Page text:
a philosophically troubling case of recursion
So, (rather a leap here, I’m afraid) computers may help a bit, at least in bootstrapping the process, but in the long run they are rather irrelevant: too non-linear at present, and in the future probably bound to be more and more linear for the same reasons we are. Hofstadter has written about this in Metamagical Themas, where he discusses the idea the intelligent machines may have to develop human-like limitations.
But the bootstrapping process may be important. Picture this: if you are well tied into the social network you will have people who are good interfaces between yourself and the rest of the net — people whose distortions you can compensate for, people who have a good bandwidth when matched with you. Also you have people as friends who have the same interests you do, but tend to make different mistakes than you tend to make, and so you have ways of making better decisions then you could alone.
Indeed, if you are properly matched with people, to level 6 or better, you will be very well connected and complemented and so can make very good decisions, such as decisions about what job to take, what friends to have, and so on. If you just had compatible connections that would be enough to find you compatible connections, and so on.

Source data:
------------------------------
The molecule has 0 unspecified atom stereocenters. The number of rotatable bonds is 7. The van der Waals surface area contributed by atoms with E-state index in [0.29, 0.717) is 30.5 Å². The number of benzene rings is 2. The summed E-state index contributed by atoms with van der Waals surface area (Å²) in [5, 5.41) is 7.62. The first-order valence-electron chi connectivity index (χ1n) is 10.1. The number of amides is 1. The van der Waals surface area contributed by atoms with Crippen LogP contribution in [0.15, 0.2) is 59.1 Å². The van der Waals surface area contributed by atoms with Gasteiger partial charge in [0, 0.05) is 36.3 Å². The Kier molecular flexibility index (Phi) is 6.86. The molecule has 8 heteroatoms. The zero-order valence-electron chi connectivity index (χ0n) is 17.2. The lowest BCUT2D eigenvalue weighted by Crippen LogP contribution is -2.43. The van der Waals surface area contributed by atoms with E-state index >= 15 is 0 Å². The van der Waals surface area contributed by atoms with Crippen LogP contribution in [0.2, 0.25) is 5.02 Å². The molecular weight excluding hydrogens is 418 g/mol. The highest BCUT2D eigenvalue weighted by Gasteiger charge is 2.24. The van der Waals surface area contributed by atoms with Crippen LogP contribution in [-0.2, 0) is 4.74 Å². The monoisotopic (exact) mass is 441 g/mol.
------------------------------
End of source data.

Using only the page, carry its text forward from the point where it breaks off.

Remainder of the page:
If you are on the humanities side of the Two Cultures, you may find this philosophically troubling, whereas if you are on the science side, and especially if you are in mathematics or computer science, you may simply see this as a recursive procedure.
(To make sense of this you might need to see the linearity page.)
Copyright © 1998 Douglas P. Wilson